Now, since this is a personal finance blog and I don’t want to sit and complain about “what is wrong with the world today” I will turn my rant to personal finance.

There is a way to be financially responsible without becoming a miser. There is a way to enjoy life without spending all our money. You can be financially stable without being a millionaire or retiring at 40.

Now, if you choose to practice extreme frugalism, out of choice, (there are many people who must do this out of necessity) than I guess that is your choice and right. Just be aware that extremism can often lead to abuse and then it is no longer your choice or right.

My message is this: don’t be turned off from being financially responsible by extremism. Don’t stop listening or doing the best you can just because you heard/read/saw/experienced the other end. Allow yourself to find the medium and the balance that works for you.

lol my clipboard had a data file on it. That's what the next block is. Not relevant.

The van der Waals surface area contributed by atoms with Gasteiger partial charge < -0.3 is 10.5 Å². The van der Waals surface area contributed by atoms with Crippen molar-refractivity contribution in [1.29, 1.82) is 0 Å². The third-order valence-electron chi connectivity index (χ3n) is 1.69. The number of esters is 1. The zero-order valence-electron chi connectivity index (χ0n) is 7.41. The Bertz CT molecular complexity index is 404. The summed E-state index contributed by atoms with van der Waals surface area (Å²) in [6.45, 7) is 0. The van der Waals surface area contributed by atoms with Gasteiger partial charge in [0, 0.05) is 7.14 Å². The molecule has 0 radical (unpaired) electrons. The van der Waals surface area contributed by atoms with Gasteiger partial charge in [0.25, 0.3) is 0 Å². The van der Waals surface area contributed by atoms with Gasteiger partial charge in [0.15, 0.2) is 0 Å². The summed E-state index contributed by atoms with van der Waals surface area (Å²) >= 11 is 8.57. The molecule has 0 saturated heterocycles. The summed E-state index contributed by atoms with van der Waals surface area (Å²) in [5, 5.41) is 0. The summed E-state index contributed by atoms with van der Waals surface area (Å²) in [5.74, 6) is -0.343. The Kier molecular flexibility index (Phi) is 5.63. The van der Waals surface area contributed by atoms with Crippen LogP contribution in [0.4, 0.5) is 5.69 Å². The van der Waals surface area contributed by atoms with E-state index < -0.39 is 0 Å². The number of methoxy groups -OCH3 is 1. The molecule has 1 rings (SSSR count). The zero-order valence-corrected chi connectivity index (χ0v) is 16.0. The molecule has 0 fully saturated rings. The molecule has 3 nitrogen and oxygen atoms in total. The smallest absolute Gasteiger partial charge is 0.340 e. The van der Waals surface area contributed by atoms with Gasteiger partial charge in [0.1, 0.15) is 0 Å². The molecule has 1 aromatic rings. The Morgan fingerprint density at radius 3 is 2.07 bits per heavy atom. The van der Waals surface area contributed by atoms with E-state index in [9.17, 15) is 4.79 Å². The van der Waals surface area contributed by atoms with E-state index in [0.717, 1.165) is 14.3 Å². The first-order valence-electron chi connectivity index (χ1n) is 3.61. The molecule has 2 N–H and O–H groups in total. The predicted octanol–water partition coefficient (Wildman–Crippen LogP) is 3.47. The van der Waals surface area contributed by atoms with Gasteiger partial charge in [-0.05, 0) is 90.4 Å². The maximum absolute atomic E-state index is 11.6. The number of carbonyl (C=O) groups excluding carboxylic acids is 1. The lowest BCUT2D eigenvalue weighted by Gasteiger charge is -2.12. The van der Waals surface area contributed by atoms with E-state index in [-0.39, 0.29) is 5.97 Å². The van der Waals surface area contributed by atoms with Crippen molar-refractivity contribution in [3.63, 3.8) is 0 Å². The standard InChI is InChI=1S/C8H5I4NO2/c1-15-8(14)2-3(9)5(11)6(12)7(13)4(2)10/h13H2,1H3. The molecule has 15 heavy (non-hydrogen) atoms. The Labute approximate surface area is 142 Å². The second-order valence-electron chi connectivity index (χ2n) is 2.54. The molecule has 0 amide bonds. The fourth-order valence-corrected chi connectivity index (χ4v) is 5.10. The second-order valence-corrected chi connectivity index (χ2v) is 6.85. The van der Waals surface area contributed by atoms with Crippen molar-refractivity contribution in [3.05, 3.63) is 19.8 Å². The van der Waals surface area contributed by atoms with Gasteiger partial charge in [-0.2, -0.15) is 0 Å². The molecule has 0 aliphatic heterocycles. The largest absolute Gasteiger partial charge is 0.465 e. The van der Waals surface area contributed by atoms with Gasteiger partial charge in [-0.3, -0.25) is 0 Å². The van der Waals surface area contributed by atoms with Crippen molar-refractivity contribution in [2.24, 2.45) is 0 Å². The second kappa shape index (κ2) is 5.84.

You can stick to a budget and still buy things you enjoy.
You can cut frivolous spending and still do things you enjoy.
You can use hand-me-downs and not traumatize your children.
You can save money and still spend some.
You can be careful about going into debt and still go to school.
You can make careful financial decisions and still have children.
You can choose to stay home often and still still go to a family wedding.
You can not buy a brand-new Audi and still have a decent car.
You can shop sales and use coupons without driving you and your family crazy.

It does not need to be all or none. It really doesn’t. That voice in your head? The one that is telling you that it’s not worth doing unless you’re doing it completely? Realize that extremism is rearing its ugly head.

Let’s not let extremism of any sort ruin our lives and our futures.